Many found that the only way to remove the perpetrator from the tenancy was to leave the home and end the tenancy completely. Financial penalties included the cost of starting over in new accommodation and being liable for all of the rent, bills and any damage caused by the perpetrator.

Homeowners also incurred financial penalties for leaving, reaching hundreds of thousands of pounds for one victim-survivor. They were more likely to end up with huge legal bills as a consequence of having to fight for what is rightfully theirs and many, approximately one in five (18 per cent), applied for an occupation order.

Many homeowners lacked the financial means to protect access to their own property and lost their financial investment.

In May 2019, the UK Government unveiled a new package of support for victims and survivors of domestic violence and abuse (DVA). It sees a legal duty placed on local authorities to deliver support in accommodation-based services, backed by funding to place services on a sustainable footing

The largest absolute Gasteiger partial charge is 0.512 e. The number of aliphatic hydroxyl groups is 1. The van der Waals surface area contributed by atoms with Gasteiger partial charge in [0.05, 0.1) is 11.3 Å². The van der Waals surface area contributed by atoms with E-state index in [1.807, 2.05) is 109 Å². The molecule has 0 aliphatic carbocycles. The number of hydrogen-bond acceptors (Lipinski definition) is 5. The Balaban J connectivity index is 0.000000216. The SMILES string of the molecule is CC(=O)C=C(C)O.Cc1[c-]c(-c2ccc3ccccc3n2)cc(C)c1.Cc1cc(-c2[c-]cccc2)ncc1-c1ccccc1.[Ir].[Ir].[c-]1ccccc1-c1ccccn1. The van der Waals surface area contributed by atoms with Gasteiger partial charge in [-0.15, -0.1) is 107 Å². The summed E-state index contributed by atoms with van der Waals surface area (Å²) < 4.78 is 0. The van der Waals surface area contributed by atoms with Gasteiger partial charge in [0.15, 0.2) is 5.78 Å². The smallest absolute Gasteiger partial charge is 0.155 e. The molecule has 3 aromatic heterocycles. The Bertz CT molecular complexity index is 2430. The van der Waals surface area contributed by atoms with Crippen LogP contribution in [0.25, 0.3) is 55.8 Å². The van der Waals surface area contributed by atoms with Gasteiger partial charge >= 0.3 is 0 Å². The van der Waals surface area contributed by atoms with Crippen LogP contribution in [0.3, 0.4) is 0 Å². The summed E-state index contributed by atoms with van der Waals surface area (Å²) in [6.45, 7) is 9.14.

The intention is that this new requirement will end the variation in support for those fleeing domestic abuse across the UK.


  1. The analysis drew on the Justice, Inequality and Gender Based Violence research conducted by the Universities of Bristol, West of England and Cardiff between 2015 and 2018, funded by the Economic and Social Research Council (grant ES/M010090/1).

Part of a longer press release at http://bristol.ac.uk/news/2019/august/whole-housing-approach.html

September 2, 2019

9 October 2019 9:00 ~ CEASE Summit 2019 – Centre to End All Sexual Exploitation (CEASE) UK – London

  • Until 16:30 @ Central Hall Westminster, Storey’s Gate, London SW1H 9NH
  • Tickets £15 – £35 (*)

CEASE UK 2019 is about exposing links between all forms of sexual exploitation and the vast global sex industry.

We believe that will never see an end to sexual abuse and exploitation until we challenge the industries that profit from turning women into objects and turning sex into a commodity.